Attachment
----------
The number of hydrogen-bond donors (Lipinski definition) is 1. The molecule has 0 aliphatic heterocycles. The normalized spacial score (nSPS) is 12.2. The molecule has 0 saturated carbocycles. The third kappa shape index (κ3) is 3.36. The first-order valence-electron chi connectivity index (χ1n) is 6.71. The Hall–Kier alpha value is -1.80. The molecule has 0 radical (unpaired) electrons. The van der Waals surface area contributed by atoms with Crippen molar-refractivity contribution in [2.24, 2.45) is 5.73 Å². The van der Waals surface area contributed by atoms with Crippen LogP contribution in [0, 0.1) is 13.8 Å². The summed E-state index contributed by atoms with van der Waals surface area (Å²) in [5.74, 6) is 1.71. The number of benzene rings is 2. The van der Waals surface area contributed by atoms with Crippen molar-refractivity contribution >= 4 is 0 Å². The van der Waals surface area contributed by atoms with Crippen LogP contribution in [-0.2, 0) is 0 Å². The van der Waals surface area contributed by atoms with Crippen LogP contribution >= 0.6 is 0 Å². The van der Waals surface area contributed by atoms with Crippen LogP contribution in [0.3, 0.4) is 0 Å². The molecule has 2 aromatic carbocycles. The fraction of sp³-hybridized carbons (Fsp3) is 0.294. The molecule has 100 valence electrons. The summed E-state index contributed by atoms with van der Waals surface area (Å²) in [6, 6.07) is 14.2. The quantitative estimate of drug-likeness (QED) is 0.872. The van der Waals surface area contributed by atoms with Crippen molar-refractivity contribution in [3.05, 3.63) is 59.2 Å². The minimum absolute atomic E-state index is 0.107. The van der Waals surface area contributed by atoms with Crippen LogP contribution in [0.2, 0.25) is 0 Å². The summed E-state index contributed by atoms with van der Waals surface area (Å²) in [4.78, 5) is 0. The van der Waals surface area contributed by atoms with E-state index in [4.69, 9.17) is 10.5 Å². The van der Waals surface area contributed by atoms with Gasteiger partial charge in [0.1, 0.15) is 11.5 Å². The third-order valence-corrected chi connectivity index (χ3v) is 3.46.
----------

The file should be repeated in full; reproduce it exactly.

The number of hydrogen-bond donors (Lipinski definition) is 1. The molecule has 0 aliphatic heterocycles. The normalized spacial score (nSPS) is 12.2. The molecule has 0 saturated carbocycles. The third kappa shape index (κ3) is 3.36. The first-order valence-electron chi connectivity index (χ1n) is 6.71. The Hall–Kier alpha value is -1.80. The molecule has 0 radical (unpaired) electrons. The van der Waals surface area contributed by atoms with Crippen molar-refractivity contribution in [2.24, 2.45) is 5.73 Å². The van der Waals surface area contributed by atoms with Crippen LogP contribution in [0, 0.1) is 13.8 Å². The summed E-state index contributed by atoms with van der Waals surface area (Å²) in [5.74, 6) is 1.71. The number of benzene rings is 2. The van der Waals surface area contributed by atoms with Crippen molar-refractivity contribution >= 4 is 0 Å². The van der Waals surface area contributed by atoms with Crippen LogP contribution in [-0.2, 0) is 0 Å². The van der Waals surface area contributed by atoms with Crippen LogP contribution >= 0.6 is 0 Å². The van der Waals surface area contributed by atoms with Crippen LogP contribution in [0.3, 0.4) is 0 Å². The molecule has 2 aromatic carbocycles. The fraction of sp³-hybridized carbons (Fsp3) is 0.294. The molecule has 100 valence electrons. The summed E-state index contributed by atoms with van der Waals surface area (Å²) in [6, 6.07) is 14.2. The quantitative estimate of drug-likeness (QED) is 0.872. The van der Waals surface area contributed by atoms with Crippen molar-refractivity contribution in [3.05, 3.63) is 59.2 Å². The minimum absolute atomic E-state index is 0.107. The van der Waals surface area contributed by atoms with Crippen LogP contribution in [0.2, 0.25) is 0 Å². The summed E-state index contributed by atoms with van der Waals surface area (Å²) in [4.78, 5) is 0. The van der Waals surface area contributed by atoms with E-state index in [4.69, 9.17) is 10.5 Å². The van der Waals surface area contributed by atoms with Gasteiger partial charge in [0.1, 0.15) is 11.5 Å². The third-order valence-corrected chi connectivity index (χ3v) is 3.46.